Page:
Vermeil…this is another category of gold finish, which is used in the manufacturing of jewelry, tableware, along with other items used in the home decor. Vermeil is enunciated as “ver-may,” and is an amalgamation of silver and gold. The gold percentage required needs to be approximately ten karats. Most people upon a visual exam will say it is gold they are looking at; this is because though the vermeil may be less expensive than that of gold, vermeil can be polished to a high gloss like solid gold. In the gold plating process base metals are used, they are usually steel, copper or brass these base metals will have a very thin deposit of gold applied to the top. Gold Filled jewelry has a higher gold value, than that of gold plating. Though the base metals may still be a brass or copper metal, the outer layer of the base metal will actually bond with the sheets of gold that are being applied, for the most part 14 karat gold sheets are used. These gold sheets will not strip off and they provide for a higher quality product than that of gold plating Likewise the gold filled process is still a far less-expensive alternative to that of a solid 14 karat gold product. Now with vermeil jewelry it has a base metal of sterling silver. This silver is then plated, using considerably thicker coatings of gold than either one of the plated or the filled processes already described, frequently using as much as 50% more gold. Although this process is less costly than that of solid gold jewelry, it is still more costly than either gold plated or a gold filled item, since the combined price of both the gold and sterling silver will increase the overall cost of the product, but also increase its "real" value.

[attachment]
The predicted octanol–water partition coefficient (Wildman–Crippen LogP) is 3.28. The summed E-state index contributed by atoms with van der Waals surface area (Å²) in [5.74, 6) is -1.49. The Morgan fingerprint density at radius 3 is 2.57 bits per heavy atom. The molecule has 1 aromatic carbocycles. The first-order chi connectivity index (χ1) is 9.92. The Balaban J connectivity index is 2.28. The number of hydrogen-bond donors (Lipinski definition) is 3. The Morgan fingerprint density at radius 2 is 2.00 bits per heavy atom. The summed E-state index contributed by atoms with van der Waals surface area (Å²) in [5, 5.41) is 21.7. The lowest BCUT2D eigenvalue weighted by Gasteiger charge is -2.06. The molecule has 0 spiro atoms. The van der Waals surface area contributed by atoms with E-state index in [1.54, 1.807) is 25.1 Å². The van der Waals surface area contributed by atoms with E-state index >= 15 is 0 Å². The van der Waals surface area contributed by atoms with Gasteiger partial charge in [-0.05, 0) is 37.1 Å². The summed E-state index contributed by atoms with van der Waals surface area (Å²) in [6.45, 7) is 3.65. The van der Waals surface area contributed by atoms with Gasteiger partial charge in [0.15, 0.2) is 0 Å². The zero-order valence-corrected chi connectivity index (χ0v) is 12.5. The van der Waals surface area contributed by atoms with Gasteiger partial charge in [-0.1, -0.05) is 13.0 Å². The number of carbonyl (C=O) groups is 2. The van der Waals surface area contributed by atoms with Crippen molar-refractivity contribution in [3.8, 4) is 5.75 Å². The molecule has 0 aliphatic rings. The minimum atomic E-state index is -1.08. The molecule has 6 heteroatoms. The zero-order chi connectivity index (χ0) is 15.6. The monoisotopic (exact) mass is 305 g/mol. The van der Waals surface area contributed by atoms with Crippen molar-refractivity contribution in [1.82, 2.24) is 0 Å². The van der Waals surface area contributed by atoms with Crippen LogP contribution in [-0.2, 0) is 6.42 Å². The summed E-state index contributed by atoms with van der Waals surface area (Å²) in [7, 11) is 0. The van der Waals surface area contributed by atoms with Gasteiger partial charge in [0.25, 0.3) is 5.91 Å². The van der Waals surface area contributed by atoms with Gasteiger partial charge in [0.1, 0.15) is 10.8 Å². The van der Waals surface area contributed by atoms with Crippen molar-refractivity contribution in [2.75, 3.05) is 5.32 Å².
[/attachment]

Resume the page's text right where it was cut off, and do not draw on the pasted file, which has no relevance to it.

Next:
Palladium...which is also in the platinum family, and thus it is often mistaken for the more costly platinum. Platinum is also like Gold, and Silver in that it is a precious metal. Because palladium shares this kinship to platinum, palladium it is similarly utilized as a manufacturing catalyst and is a popular metal in today’s jewelry manufacturing. Both palladium and the alloy known as white gold are mutual and essential ingredients that are incorporated in the manufacturing of fine jewelry today.